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Apple is recalling power adaptors in Australia due to electric shock risk



Time to check if your iPhone, iPad or Macbook power adaptor needs replacing.

Apple is recalling and replacing selected power adaptors sold in the Australian market for its Mac and "certain" iOS devices, as well as the World Travel Adaptor kit.

The timeframe these adaptors were sold from is quite wide, ranging from 2003 all the way through to 2015. It’s not just Australian adaptors, but also adaptors designed for use in Argentina, Brazil, Continental Europe, New Zealand and South Korea.

The apparent risk is one of electrical shock. Apple says that the prongs may break and create the risk of shock if touched.

Apple has set up a web site to run through the recall process, which essentially boils down to identifying your charger and either contacting Apple support for a replacement or dropping into an Apple store to arrange an adaptor swap.

So how can you tell if you’ve got a potentially lethal adaptor or one of the "safe" ones?

It’s a question of pulling the adaptor apart to separate the prong section (that plugs into the wall) from the rear section that houses the USB connection point and checking the code contained within the plug. If it has a three letter code (typically AUS for the Australian market, but for the other affected markets it could read EUR, KOR, ARG or BRA) then you’re free and safe.

If, however, you have a four or five digit code, or no code whatsoever, that’s a potentially unsafe adaptor. In that case, you should follow the directions on Apple’s web site to arrange a replacement immediately.

This is the code you want to look for. Yes, they can be very hard to see (and our iPad adaptor clearly is one of the potentially dodgy ones)

This is the code you want to look for. Yes, they can be very hard to see (and our iPad adaptor clearly is one of the potentially dodgy ones)

Apple has also said that if you’ve already paid for a replacement charger it may be willing to issue a refund, although that involves going through Apple support to determine if you have a valid claim.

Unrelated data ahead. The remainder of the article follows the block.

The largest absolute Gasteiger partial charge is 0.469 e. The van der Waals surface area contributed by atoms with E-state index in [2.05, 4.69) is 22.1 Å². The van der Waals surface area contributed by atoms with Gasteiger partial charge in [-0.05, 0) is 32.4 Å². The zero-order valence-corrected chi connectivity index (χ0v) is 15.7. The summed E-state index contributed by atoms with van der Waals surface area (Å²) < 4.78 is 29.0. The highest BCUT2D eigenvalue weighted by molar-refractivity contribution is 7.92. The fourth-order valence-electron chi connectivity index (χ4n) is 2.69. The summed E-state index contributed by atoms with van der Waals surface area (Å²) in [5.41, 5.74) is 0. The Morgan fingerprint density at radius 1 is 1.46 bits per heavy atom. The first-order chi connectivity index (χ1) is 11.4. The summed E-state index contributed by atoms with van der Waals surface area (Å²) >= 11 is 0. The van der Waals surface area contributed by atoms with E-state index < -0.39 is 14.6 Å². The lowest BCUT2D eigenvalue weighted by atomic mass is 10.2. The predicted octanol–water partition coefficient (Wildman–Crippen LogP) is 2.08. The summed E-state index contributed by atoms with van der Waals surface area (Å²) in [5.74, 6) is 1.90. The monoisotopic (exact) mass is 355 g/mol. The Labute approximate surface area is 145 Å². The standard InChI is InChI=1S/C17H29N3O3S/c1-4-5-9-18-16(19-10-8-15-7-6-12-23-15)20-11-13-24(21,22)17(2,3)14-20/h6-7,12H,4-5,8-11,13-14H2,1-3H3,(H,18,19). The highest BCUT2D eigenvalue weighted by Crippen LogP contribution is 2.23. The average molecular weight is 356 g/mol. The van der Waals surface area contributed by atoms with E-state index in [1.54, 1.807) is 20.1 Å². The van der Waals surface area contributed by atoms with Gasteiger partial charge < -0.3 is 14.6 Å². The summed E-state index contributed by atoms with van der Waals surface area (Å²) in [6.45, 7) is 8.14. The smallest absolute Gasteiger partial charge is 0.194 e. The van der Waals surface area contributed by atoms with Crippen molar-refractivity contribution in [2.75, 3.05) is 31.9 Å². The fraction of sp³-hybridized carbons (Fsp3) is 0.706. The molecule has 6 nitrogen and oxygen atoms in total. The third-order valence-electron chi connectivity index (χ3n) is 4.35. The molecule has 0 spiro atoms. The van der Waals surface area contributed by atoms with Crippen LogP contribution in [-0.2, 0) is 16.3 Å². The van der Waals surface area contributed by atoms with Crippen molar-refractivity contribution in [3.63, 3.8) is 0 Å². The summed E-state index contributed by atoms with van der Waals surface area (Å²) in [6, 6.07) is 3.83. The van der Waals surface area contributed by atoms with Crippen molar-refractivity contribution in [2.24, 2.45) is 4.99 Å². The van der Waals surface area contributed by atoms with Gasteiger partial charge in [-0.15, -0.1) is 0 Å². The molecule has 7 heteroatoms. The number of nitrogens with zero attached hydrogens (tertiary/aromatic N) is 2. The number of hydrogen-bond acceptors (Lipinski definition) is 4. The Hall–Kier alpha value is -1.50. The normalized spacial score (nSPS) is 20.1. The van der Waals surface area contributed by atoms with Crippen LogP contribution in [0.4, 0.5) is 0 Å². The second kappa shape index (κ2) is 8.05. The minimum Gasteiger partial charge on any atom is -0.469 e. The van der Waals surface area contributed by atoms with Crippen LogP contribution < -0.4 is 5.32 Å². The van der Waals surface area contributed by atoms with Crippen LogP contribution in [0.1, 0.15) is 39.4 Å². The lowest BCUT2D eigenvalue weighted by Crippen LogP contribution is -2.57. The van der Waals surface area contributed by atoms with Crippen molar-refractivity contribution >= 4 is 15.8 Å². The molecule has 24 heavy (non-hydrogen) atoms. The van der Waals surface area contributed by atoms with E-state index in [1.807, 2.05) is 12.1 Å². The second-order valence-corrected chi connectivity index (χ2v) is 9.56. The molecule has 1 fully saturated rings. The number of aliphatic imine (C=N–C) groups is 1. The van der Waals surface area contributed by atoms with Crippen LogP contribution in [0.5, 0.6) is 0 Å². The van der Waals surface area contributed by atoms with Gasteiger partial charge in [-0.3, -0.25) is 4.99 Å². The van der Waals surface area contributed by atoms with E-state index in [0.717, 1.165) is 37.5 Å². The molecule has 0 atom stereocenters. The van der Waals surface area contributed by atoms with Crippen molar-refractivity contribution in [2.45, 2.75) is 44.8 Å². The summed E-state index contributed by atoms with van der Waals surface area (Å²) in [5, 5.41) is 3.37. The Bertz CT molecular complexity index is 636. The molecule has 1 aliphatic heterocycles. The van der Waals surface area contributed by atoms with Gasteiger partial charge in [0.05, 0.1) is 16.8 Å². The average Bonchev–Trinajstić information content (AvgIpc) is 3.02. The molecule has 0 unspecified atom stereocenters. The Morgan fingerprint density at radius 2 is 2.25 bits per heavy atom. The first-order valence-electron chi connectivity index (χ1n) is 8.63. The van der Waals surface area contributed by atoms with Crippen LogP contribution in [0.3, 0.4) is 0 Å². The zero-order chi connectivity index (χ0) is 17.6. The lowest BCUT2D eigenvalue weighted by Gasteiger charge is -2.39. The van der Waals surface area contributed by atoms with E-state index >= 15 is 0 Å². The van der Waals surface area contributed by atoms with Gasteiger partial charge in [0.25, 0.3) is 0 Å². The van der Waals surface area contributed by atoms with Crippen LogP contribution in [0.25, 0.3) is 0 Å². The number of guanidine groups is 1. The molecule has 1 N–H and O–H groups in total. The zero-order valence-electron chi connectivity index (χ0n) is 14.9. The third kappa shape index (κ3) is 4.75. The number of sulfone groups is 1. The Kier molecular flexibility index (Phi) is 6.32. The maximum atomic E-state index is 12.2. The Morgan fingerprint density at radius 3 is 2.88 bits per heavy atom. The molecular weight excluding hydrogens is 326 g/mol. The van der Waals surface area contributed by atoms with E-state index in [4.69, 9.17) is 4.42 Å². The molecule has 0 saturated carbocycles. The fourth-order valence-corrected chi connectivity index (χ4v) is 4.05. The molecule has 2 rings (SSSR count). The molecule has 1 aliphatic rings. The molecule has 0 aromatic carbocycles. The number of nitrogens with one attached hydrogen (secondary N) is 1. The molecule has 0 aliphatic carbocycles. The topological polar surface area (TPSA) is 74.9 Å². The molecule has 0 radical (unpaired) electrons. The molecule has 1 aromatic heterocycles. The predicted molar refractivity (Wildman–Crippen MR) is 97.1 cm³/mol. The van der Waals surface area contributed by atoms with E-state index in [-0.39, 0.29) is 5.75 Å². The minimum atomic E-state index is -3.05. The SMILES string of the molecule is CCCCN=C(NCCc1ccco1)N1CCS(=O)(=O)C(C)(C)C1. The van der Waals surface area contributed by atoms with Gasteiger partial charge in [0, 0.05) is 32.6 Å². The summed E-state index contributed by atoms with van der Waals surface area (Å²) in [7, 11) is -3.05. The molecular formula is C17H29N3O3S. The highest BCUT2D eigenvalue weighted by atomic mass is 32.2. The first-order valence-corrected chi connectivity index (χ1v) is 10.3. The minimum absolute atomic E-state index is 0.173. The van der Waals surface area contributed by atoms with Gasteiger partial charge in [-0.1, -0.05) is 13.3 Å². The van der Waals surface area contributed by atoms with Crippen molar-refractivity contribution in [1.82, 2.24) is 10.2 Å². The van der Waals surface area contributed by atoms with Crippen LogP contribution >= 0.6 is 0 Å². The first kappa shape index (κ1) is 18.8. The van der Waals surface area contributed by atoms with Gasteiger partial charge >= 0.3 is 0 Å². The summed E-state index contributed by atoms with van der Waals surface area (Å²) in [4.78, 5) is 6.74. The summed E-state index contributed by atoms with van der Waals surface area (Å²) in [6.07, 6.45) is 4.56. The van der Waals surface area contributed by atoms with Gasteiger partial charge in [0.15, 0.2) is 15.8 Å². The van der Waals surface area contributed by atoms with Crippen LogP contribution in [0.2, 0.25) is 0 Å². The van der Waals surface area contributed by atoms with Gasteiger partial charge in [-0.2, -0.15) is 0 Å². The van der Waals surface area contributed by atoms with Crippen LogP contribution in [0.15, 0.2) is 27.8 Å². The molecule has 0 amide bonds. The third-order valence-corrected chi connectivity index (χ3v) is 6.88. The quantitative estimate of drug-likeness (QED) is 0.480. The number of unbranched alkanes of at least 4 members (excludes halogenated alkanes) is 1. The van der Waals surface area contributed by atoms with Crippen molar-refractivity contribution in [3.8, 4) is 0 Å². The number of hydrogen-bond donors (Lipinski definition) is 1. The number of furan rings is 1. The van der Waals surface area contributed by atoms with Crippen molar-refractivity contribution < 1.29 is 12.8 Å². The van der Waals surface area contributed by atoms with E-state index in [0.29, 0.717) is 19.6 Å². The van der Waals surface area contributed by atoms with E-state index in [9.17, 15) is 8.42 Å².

Update: Having identified no less than eight potentially suspect devices, we headed to the nearest Apple store for a replacement, which was both useful – we'd rather not get an electric shock and you're probably the same – and somewhat instructional.

First off, be prepared to wait. For whatever reason, Apple has decided that plug replacement can only be done by an Apple Genius, which means waiting for an available Genius bar slot. That could take some time, and hopefully this is a policy that will change. We also had to wait while staff checked if they had stock, which could point to potential shortages in some stores. Then again, we were bringing in eight replacement plugs, which is likely to be more than most regular customers will need.

Updated: Apple informs us that all stores have now been fully briefed on the recall and you should not require a Genius Bar appointment in order to secure a replacement plug.

From what we've been told at the store level, you can more easily recognise if you've got a suspect part simply by its shape. If the duckhead – that's the removable part that actually plugs into the wall – is round, then you do need to check the code as per the above image. If it reads a three letter country code you're safe, but if it reads as a four or five digit number, or nothing at all, it's suspect.

On the Mac front, Macbooks are sold with two adaptors. There's a straight duckhead that plugs straight into the power brick and then into the wall (so your powerbrick looks more or less as if it's plugged into the wall itself) and an extension cable version that terminates in a triangular style plug. If you're using the extension cable version you're perfectly safe; it's only the duckhead straight version with a round plug that may be affected. One obvious solution if you are using just the straight duckhead would be to swap to the extension cable while you wait for a replacement.

In our case, Apple appeared to be pulling replacement duckhead stock from retail 12V adaptor boxes, but not all the boxes that were opened contained the newer style rectangular plugs. If you are handed a round replacement plug, it's going to be well worth checking that it's not part of the recall itself. Had we not done so, we would have walked out with at least one replacement plug that itself would have needed replacement.

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